Given recent news cycles and where things stand now, it currently seems as if a break through Trump’s floor is more likely than through his ceiling. As has been pointed out, a comeback from this far behind with this little time left would be unprecedented. But while it is possible that events may cause us to break out of that range, it seems very likely that when the votes come in on November 8th, we’ll find ourselves somewhere between those bounds.

But we shall see soon enough… 22.1 days left to go!

State Details

Moving out of Clinton’s reach

chart-6

The general trend in Indiana has been a steadily weakening lead for Trump. But with the latest polls, the average pops up to a 5.9% Trump lead, so for now, Indiana is no longer in the “could go either way” category.

State that changed the tipping point

chart-7

A note about McMullin

In the last week or two McMullin has spiked in Utah. Some individual polls show him within striking range of winning Utah. All of the current Election Graphs metrics and charts operate under the assumption that no third party has a realistic shot at winning electoral votes. I have had the outline of a contingency plan on how to modify the site to accommodate 3rd parties that might win electoral votes, but activating it would take quite a lot of work. If a 3rd candidate had gotten to that position a month or two ago, the site would definitely have been revamped to adjust for that possibility. As it is, there simply may not be time to do that before election day.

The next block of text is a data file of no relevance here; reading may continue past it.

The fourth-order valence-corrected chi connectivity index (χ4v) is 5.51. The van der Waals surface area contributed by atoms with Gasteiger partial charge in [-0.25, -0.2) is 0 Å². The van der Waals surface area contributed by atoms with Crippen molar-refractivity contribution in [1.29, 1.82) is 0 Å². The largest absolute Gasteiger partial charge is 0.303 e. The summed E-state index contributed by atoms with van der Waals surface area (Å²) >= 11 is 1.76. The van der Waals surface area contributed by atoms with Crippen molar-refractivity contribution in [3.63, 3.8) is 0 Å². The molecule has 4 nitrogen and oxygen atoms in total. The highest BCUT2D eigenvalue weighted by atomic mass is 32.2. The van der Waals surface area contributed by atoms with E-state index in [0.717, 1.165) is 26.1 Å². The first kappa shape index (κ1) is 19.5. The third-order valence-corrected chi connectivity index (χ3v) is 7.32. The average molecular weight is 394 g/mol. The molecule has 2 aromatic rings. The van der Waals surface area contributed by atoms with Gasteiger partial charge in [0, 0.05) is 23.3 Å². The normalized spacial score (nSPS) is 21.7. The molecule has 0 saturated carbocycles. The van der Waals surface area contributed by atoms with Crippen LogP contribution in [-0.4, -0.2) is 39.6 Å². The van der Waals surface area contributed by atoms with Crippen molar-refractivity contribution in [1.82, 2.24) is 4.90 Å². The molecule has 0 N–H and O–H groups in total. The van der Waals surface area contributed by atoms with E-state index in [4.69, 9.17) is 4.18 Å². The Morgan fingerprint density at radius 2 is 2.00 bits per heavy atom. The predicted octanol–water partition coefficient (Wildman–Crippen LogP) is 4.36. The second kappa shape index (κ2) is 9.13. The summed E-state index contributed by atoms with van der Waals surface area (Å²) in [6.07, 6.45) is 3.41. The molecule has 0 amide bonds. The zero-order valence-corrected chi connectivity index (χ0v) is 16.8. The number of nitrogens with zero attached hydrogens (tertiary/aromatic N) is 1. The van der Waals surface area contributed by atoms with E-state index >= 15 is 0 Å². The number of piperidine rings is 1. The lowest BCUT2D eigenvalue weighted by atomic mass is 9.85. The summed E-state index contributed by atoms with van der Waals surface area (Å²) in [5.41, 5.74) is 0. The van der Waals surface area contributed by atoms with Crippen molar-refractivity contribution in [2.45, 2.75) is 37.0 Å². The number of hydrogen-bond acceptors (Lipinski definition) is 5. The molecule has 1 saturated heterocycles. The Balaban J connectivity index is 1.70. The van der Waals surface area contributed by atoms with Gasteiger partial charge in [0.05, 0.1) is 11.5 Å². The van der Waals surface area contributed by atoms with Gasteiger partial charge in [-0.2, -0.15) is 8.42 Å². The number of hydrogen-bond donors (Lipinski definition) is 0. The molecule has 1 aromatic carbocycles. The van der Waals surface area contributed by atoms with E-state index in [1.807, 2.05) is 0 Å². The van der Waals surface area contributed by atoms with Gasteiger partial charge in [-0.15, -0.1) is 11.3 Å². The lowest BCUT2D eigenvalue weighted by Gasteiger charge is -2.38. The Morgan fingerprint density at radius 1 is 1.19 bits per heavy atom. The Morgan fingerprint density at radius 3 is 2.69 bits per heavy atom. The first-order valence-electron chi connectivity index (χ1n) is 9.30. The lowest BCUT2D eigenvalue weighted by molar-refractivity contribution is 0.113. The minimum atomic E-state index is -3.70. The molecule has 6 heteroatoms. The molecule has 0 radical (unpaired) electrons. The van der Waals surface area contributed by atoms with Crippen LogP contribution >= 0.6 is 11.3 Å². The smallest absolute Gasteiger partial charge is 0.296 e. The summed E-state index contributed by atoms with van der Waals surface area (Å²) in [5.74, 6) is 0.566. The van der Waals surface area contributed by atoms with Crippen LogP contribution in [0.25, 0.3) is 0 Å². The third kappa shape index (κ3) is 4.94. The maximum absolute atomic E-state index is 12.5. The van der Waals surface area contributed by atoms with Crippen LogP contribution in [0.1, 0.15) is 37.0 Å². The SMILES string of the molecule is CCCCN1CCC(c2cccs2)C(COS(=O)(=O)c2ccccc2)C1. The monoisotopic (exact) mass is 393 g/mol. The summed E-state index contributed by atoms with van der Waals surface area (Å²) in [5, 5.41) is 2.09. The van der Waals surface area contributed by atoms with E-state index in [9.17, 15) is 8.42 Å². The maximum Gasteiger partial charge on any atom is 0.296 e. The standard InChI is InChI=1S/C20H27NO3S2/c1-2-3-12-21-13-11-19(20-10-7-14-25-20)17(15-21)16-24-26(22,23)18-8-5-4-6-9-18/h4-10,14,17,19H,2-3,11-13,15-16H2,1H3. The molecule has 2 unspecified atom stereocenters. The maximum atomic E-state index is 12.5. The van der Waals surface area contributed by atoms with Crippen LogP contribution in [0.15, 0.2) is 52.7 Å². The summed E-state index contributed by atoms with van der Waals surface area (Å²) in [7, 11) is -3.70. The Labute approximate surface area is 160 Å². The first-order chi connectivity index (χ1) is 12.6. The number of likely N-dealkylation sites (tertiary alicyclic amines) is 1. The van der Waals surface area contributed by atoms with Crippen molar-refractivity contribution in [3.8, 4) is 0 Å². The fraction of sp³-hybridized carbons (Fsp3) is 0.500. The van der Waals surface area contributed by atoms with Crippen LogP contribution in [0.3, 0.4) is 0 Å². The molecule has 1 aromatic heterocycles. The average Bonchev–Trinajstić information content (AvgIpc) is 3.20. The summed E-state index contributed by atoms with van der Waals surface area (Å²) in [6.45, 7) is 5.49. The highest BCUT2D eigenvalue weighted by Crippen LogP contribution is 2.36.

Right now the Real Clear Politics average in Utah, which includes McMullin, stands at Trump 31.8%, Clinton 25.5%, McMullin 22.8%, Johnson 8.8%, Stein 1.0%. (The Election Graphs Utah average currently stands at Trump 39.0%, Clinton 26.8%, but doesn’t yet include at least one poll that came out as this update was being finalized.) If and when the RCP average shows McMullin within 5% of the lead in the state, I will at the very least put notes at appropriate places on the site noting he has the possibility of winning 6 electoral votes. I will consider more substantial changes only if time allows.